They have narrower wings than the Bald Eagle and are surprisingly agile, capable of making sharper turns than other raptors of that size.
- Length: 9-15 inches
- Wingspan: 17-27 inches
The Sharp-shinned Hawk, commonly referred to as a Sharpie, is one of the three Accipiters found in North America. They’re commonly found within dense conifer or mixed forests during the breeding season and can be seen in semi-open habitats during the winter.
Adults have a slaty-blue upperside while their chest and wing linings are barred in rufous and white.
When in flight, you can see that they have short, broad, and rounded wings, with noticeable slots between the primary feathers and long, often squared or notched tails. Their flight feathers and tails are barred dark brown and white, and the tail is tipped in white.
Similar to other Accipiters, they have a flap-flap-glide flight pattern. However, they flap their wings more rapidly compared to others and may appear unsteady in windy conditions. It’s worth noting that when observing Sharp-shinned Hawks, an important feature to focus on is the head projection.
Their heads don’t always extend beyond the “wrists” of their wings, which helps in differentiating them from other similar species.
- Length: 14-20 inches
- Wingspan: 24-39 inches
The Cooper’s Hawk, similar in appearance to the Sharp-shinned Hawk, poses a challenge when it comes to identification due to their nearly identical plumage. They inhabit similar, although on average slightly more open forests and woodlands, even well-wooded suburbs, preferring deciduous to coniferous forests.
In terms of size, Cooper’s Hawks are generally larger compared to Sharp-shinned Hawks, although female Sharp-shinned Hawks can reach a similar size as male Cooper’s Hawks.
One distinguishing feature is the squared shape of their heads. Additionally, the barring on adult Cooper’s Hawks appears finer and more regular. When in flight, Cooper’s Hawks follow a similar flight pattern of flap-flap-glide.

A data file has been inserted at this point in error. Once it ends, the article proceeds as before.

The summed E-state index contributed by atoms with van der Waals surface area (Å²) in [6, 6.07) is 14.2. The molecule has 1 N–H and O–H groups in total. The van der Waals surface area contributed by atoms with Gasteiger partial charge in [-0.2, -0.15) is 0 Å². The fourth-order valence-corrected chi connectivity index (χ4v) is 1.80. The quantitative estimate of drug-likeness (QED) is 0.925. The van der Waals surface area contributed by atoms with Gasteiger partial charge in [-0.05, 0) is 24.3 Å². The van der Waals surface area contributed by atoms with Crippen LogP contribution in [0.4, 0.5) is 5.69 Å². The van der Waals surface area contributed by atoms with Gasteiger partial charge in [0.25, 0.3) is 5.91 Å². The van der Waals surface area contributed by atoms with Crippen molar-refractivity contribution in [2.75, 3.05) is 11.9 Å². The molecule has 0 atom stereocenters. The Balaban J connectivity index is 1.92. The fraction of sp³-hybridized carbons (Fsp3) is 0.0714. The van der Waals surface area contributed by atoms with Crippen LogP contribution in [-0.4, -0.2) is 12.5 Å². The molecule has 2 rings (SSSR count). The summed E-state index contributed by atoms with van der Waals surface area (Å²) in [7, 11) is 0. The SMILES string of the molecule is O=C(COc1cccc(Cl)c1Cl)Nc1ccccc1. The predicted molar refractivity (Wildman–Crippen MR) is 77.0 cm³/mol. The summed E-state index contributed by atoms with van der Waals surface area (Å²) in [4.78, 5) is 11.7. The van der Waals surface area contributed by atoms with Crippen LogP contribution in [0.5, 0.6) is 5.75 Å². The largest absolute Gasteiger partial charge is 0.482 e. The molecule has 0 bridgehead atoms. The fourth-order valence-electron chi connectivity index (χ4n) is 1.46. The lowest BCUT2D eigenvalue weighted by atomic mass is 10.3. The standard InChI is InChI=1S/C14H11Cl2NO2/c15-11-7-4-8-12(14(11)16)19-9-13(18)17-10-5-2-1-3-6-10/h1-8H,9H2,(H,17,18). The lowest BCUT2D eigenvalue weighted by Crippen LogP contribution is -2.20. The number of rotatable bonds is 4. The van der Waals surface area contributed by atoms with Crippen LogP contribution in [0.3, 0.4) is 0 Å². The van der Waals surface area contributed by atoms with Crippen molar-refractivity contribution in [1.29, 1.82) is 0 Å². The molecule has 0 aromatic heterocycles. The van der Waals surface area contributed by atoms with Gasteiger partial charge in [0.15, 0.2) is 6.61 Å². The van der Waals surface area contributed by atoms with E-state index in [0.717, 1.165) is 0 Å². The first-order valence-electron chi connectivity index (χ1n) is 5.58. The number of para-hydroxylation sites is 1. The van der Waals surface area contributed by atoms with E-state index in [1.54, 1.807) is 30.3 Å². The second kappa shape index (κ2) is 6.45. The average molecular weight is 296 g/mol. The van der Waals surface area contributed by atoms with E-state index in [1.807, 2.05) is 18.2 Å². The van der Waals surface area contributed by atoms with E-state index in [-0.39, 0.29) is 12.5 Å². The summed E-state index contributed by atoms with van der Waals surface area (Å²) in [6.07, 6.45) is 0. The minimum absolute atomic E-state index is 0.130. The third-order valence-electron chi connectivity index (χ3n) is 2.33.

However, they tend to fly on more deliberate and powerful wingbeats, with longer glides in between. Their tails are commonly rounded, rather than squared or notched.
- Length: 18-26 inches
- Wingspan: 45-52 inches
Red-tailed Hawks, one of the most common hawks in North America, are known for their iconic raspy scream used in almost every Hollywood movie no matter the raptor species.
This species has 14 recognized subspecies and three morphs with colors ranging from light auburn to deep brown. Typically, though, the underside of their flight feathers are lighter than the rest of their body and most subspecies showcase a rust-colored tail, hence the name.
Red-tailed Hawks have large, rounded wings that appear muscular.
It is common to spot them soaring gracefully in wide circles high above a field or perched atop trees or tall poles.
- Length: 18-21 inches
- Wingspan: 52-54 inches
Rough-legged Hawks have both light and dark morphs. Female adult light morphs have pale breasts, a black patch on their bellies, a light head, and a white tail with a black tip.
Male light morphs look similar but are more mottled with white. In flight, however, the black patches at the wrist are a certain tell no matter the sex of the bird.
Dark morphs are two-toned – they have dark bodies, wing linings, and tails and white pale flight feathers with dark trailing and white bands in the tail.
Rough-legged Hawks are commonly found in open country, where they hunt for prey. They fly on easy wingbeats and are less inclined to soar compared to other raptors, turning into the wind and flapping to hover in place. They may also perch on the ground.
- Length: 16-20 inches
- Wingspan: 38-48 inches
Northern Harriers are medium-sized raptors characterized by their long and broad wings and long and rounded tails. Their faces are similar to that of an owl.
When in flight, these harriers can be observed quartering low and slow or even hovering over grassy or marshy habitats. They hold their wings in a distinctive V-shape.
Male Northern Harriers have grayish uppersides and whitish undersides, with a dark trailing edge to their wings and a black-banded tail. In contrast, females have paler undersides streaked in brown.
Regardless of gender, all Northern Harriers showcase a distinctive white rump patch.